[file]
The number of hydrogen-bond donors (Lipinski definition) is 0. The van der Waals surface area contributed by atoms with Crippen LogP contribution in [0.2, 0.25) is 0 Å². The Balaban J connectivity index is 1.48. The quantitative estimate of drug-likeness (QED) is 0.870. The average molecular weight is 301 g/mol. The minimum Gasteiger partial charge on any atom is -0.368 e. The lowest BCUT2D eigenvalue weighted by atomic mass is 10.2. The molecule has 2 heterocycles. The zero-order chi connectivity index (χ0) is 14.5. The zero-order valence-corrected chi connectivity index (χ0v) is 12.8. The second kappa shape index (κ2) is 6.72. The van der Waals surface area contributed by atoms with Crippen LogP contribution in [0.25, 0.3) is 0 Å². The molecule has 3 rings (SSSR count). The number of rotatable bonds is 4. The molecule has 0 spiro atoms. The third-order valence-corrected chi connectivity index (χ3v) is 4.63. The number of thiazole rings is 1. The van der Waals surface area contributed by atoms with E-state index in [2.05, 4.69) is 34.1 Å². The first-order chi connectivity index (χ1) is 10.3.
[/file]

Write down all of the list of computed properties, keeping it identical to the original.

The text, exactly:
The number of hydrogen-bond donors (Lipinski definition) is 0. The van der Waals surface area contributed by atoms with Crippen LogP contribution in [0.2, 0.25) is 0 Å². The Balaban J connectivity index is 1.48. The quantitative estimate of drug-likeness (QED) is 0.870. The average molecular weight is 301 g/mol. The minimum Gasteiger partial charge on any atom is -0.368 e. The lowest BCUT2D eigenvalue weighted by atomic mass is 10.2. The molecule has 2 heterocycles. The zero-order chi connectivity index (χ0) is 14.5. The zero-order valence-corrected chi connectivity index (χ0v) is 12.8. The second kappa shape index (κ2) is 6.72. The van der Waals surface area contributed by atoms with Crippen LogP contribution in [0.25, 0.3) is 0 Å². The molecule has 3 rings (SSSR count). The number of rotatable bonds is 4. The molecule has 0 spiro atoms. The third-order valence-corrected chi connectivity index (χ3v) is 4.63. The number of thiazole rings is 1. The van der Waals surface area contributed by atoms with E-state index in [2.05, 4.69) is 34.1 Å². The first-order chi connectivity index (χ1) is 10.3.